What to Do Before Closing a Business

Federal, State, Local Business Closing Requirements

Closing a Business
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It's time to close the doors. For whatever reason, you have decided to end your business. The list of tasks may seem long, but it's important to work through them to make sure everything is done correctly. Leaving a business closing task undone can mean continued liability for taxes or payments. 

This business closing type is not bankruptcy, but it's called "dissolution," a dissolving of the business as a legal entity. 

You may need to follow some of these steps if your business has declared Chapter 7 (liquidation) bankruptcy, but you will have a bankruptcy trustee to help you through the process. 

In addition to dealing with customers, vendors, suppliers, and employees, you will need to formally sever your relationships with federal, state, and local agencies, including the IRS. 

Since you registered the business with a specific state or states, you must follow their regulations as to the process. Each state has different regulations on whether you can continue in business any form after dissolution.

Formally Dissolving a Business Type

The first step in closing a business is to notify your state that you want to end the business. This is called "dissolution" in state legal terms. In most states, there is a formal notification that must be filed. No formal dissolution process is required to end a sole proprietorship, but check the list of other business closing tasks below. 

The process for formally dissolving a business type (other than a sole proprietorship) includes: 

Resolution of Dissolution: The board of directors, partners, or members (of an LLC) must enact a resolution formally dissolving the business, and this resolution must be approved by the shareholders, partners, or members. This is an internal document that doesn't need to be filed with the state, but there must be evidence that the shareholders, partners, or members have formally approved the dissolution.

State Notification: You must file Articles of Dissolution with your state Secretary of State. This document should include the information about the business entity, the reason for dissolution, and signatures of the appropriate individuals within the business entity.

Ending the specific business type may not mean that your business is closed. You may still be able to operate your business as a sole proprietorship because this business type doesn't require state registration. For example, if you are ending a single-member LLC, you could continue to be in business as a sole proprietorship. Ending a partnership or multiple-member LLC is more complicated. 

Working Through the Dissolution of a Business

There are three ways to work through this process of dissolution:

  1. You may decide you want to work through this process on your own. If you have a very simple dissolution with few or no assets and no employees, this might be possible. Check the website for your state Secretary of State for more information. There is typically only a small charge to you ($50 or less) for filing the Articles of Dissolution with your state.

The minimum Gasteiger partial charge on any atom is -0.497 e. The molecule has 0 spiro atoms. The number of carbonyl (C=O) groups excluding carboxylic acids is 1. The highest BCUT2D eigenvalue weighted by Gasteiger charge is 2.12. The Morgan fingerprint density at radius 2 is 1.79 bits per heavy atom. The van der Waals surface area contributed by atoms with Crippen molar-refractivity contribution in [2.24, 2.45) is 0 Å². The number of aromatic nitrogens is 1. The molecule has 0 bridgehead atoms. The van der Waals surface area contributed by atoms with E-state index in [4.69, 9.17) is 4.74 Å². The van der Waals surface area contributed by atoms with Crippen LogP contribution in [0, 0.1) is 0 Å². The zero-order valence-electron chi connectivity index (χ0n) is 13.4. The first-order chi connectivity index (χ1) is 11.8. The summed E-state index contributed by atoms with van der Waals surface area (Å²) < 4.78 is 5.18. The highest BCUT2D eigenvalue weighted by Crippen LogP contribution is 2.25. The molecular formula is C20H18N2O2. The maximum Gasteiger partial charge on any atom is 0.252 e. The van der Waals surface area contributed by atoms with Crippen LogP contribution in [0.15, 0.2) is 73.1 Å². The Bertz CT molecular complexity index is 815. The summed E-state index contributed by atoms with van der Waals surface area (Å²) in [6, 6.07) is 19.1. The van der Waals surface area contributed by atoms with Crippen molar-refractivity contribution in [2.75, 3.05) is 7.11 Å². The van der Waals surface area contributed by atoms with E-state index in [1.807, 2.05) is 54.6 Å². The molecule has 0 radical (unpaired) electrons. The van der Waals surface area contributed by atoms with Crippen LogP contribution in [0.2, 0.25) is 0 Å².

2. You may want to retain the services of an attorney. This is the most expensive option because it is based on hourly fees and impossible to estimate, but it is probably best if your dissolution is complicated or involves several states.
  3. You may want to use online forms for a relatively simple dissolution. There are a number of online sources of these forms, which walk you through the process. One site, USLegalForms, charges around $50.

The IRS has an excellent checklist for closing a business for your review.

Other Business Closing Tasks 

Sales Taxes: You must notify your state's taxing authority if you have previously registered with them to collect and pay sales taxes.

Payment to Creditors: You must notify creditors (those vendors to whom you owe money) of the dissolution and make arrangements to pay them by selling assets or by other means.

Payments to Employees: Notify employees of the closing. Make arrangements for final payments to employees. 

Employment Taxes: Continue to file payroll tax returns on Form 941 and unemployment tax returns on Form 940, and submit wage reports for employees and independent contractors as required, for the last year of the business

Distribution of Remaining Assets: After all creditors have been paid, the remaining assets must be distributed to shareholders, members, or partners.

Closing Accounts/Canceling Employer ID Number: Close any business accounts you have, and close your business account with the IRS by writing to them at "Internal Revenue Service, Cincinnati, Ohio 45999." This will in effect close your Employer ID Number.

IRS Notification: The IRS must be notified of the dissolution. For a corporate dissolution, file IRS Form 966 within 30 days after the date of the resolution.

Final Income Tax Returns: When you file your federal income tax return for the last year of operations for your business, mark the return as "final."

Notify Your City and County: Notify your city and county of your dissolution. You will need to cancel any "fictitious name/dba" filing, local tax accounts, or other ordinances.

Pay Wages, Taxes, and Fees: Finally, you will need to pay all taxes due to the IRS and state, and make certain that anything you owe is paid off.

For a Sole Proprietorship, there is no paperwork to be sent to the state, but you must be certain that all business operations are shut down or sold and that creditors are paid off.